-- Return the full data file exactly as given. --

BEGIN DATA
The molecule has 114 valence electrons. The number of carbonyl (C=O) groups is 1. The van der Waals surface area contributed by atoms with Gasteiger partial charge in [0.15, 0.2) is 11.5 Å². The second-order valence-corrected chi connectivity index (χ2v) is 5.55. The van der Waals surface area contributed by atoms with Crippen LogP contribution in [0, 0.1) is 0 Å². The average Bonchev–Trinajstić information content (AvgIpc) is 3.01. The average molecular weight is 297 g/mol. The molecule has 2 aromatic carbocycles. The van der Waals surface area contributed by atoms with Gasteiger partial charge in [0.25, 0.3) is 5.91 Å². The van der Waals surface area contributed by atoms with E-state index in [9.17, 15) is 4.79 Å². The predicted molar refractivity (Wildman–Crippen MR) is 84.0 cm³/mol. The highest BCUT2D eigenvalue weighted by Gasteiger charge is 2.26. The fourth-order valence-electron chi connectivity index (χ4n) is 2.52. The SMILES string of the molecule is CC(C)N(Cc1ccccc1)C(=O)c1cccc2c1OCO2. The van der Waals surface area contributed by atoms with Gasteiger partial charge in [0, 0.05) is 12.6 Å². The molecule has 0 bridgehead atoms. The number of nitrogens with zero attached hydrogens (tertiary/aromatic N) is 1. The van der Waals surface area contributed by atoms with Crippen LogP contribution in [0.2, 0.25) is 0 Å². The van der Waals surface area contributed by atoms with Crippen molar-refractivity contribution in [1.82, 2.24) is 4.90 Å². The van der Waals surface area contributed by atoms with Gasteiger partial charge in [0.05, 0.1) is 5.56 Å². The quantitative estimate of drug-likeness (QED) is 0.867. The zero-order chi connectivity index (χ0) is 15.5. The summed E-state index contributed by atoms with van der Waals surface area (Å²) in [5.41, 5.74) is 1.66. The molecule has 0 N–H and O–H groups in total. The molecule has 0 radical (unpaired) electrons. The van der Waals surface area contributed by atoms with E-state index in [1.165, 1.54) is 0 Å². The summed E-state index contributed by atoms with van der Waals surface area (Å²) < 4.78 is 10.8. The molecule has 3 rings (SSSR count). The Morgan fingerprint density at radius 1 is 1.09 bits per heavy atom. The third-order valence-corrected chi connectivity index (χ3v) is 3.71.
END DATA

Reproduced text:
The molecule has 114 valence electrons. The number of carbonyl (C=O) groups is 1. The van der Waals surface area contributed by atoms with Gasteiger partial charge in [0.15, 0.2) is 11.5 Å². The second-order valence-corrected chi connectivity index (χ2v) is 5.55. The van der Waals surface area contributed by atoms with Crippen LogP contribution in [0, 0.1) is 0 Å². The average Bonchev–Trinajstić information content (AvgIpc) is 3.01. The average molecular weight is 297 g/mol. The molecule has 2 aromatic carbocycles. The van der Waals surface area contributed by atoms with Gasteiger partial charge in [0.25, 0.3) is 5.91 Å². The van der Waals surface area contributed by atoms with E-state index in [9.17, 15) is 4.79 Å². The predicted molar refractivity (Wildman–Crippen MR) is 84.0 cm³/mol. The highest BCUT2D eigenvalue weighted by Gasteiger charge is 2.26. The fourth-order valence-electron chi connectivity index (χ4n) is 2.52. The SMILES string of the molecule is CC(C)N(Cc1ccccc1)C(=O)c1cccc2c1OCO2. The van der Waals surface area contributed by atoms with Gasteiger partial charge in [0, 0.05) is 12.6 Å². The molecule has 0 bridgehead atoms. The number of nitrogens with zero attached hydrogens (tertiary/aromatic N) is 1. The van der Waals surface area contributed by atoms with Crippen LogP contribution in [0.2, 0.25) is 0 Å². The van der Waals surface area contributed by atoms with Crippen molar-refractivity contribution in [1.82, 2.24) is 4.90 Å². The van der Waals surface area contributed by atoms with Gasteiger partial charge in [0.05, 0.1) is 5.56 Å². The quantitative estimate of drug-likeness (QED) is 0.867. The zero-order chi connectivity index (χ0) is 15.5. The summed E-state index contributed by atoms with van der Waals surface area (Å²) in [5.41, 5.74) is 1.66. The molecule has 0 N–H and O–H groups in total. The molecule has 0 radical (unpaired) electrons. The van der Waals surface area contributed by atoms with E-state index in [1.165, 1.54) is 0 Å². The summed E-state index contributed by atoms with van der Waals surface area (Å²) < 4.78 is 10.8. The molecule has 3 rings (SSSR count). The Morgan fingerprint density at radius 1 is 1.09 bits per heavy atom. The third-order valence-corrected chi connectivity index (χ3v) is 3.71.